Your brain is made up of billions of brain cells called neurons, which use electricity to communicate with each other. The combination of millions of neurons sending signals at once produces an enormous amount of electrical activity in the brain, which can be detected using sensitive medical equipment (such as an EEG), measuring electricity levels over areas of the scalp.
The combination of electrical activity of the brain is commonly called a brainwave pattern, because of its cyclic, "wave-like" nature.
Below is one of the first recordings of brain activity.1
Here is a more modern EEG recording:
With the discovery of brainwaves came the discovery that electrical activity in the brain will change depending on what the person is doing. For instance, the brainwaves of a sleeping person are vastly different than the brainwaves of someone wide awake. Over the years, more sensitive equipment has brought us closer to figuring out exactly what brainwaves represent and with that, what they mean about a person's health and state of mind.
Here is a table showing the known brainwave types and their associated mental states:
Associated Mental State
|Gamma||27 Hz and up||
Gamma is associated with the formation of ideas, language and memory processing, and various types of learning. 2 3 4 Gamma waves have been shown to disappear during deep sleep induced by anesthesia, but return with the transition back to a wakeful state.5 6
|Beta||12hz - 27hz||
Wide awake. This is generally the mental state most people are in during the day and most of their waking lives. Usually, this state in itself is uneventful, but don't underestimate its importance. Many people lack sufficient beta activity, which can cause mental or emotional disorders such as depression and ADD.7 8 and insomnia. And low SMR production (a sub-range of beta at 12-15hz) may be related to insomnia.9 Stimulating beta activity can improve emotional stability, energy levels, attentiveness and concentration.10 11 12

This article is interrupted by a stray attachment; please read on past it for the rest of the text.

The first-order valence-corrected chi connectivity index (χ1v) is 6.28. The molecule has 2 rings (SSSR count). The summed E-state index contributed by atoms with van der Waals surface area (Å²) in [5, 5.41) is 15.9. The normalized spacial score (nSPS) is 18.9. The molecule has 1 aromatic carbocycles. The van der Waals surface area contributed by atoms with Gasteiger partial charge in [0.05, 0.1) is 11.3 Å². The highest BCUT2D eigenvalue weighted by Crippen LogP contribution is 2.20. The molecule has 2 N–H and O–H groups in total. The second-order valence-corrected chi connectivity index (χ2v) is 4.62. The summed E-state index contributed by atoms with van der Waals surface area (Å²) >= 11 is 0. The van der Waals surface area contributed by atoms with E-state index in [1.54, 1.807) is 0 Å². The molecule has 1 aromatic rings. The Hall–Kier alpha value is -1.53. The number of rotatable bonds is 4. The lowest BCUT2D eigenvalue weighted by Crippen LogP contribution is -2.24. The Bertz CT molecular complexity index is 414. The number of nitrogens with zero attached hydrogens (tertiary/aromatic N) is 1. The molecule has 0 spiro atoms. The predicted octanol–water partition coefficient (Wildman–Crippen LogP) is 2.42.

|Alpha||8hz - 12hz||
Awake but relaxed and not processing much information. When you get up in the morning and just before sleep, you are naturally in this state. When you close your eyes your brain automatically starts producing more alpha waves.
Many studies monitoring the EEG activity of experienced meditators have revealed strong increases in alpha activity.13 Alpha activity has also been connected to the ability to recall memories, lessened discomfort and pain, and reductions in stress and anxiety.14 15 16 17
|Theta||3hz - 8hz||
Light sleep or extreme relaxation.
|Delta||0.2hz - 3hz||Deep, dreamless sleep. Delta is the slowest band of brainwaves. When your dominant brainwave is delta, your body is healing itself and "resetting" its internal clocks.20 You do not dream in this state and are completely unconscious.|
For more information about each brainwave frequency, and the corresponding benefits of stimulation at that frequency, check out our infographic series. These images contain an in-depth overview of some of the most significant, peer-reviewed research into the benefits of brainwave entrainment.
The Significance of Brainwaves
You can tell a lot about a person simply by observing their brainwave patterns. For example, anxious people tend to produce an overabundance of high beta waves while people with ADD/ADHD tend to produce an overabundance of slower alpha/theta brainwaves.
Researchers have found that not only are brainwaves representative of of mental state, but they can be stimulated to change a person's mental state, and this in turn can help with a variety of mental issues.
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20. Botella-Soler, V., Valderrama, M., Crépon, B., Navarro, V., & Le Van Quyen, M. (2012). Large-scale cortical dynamics of sleep slow waves. PloS one, 7(2), e30757.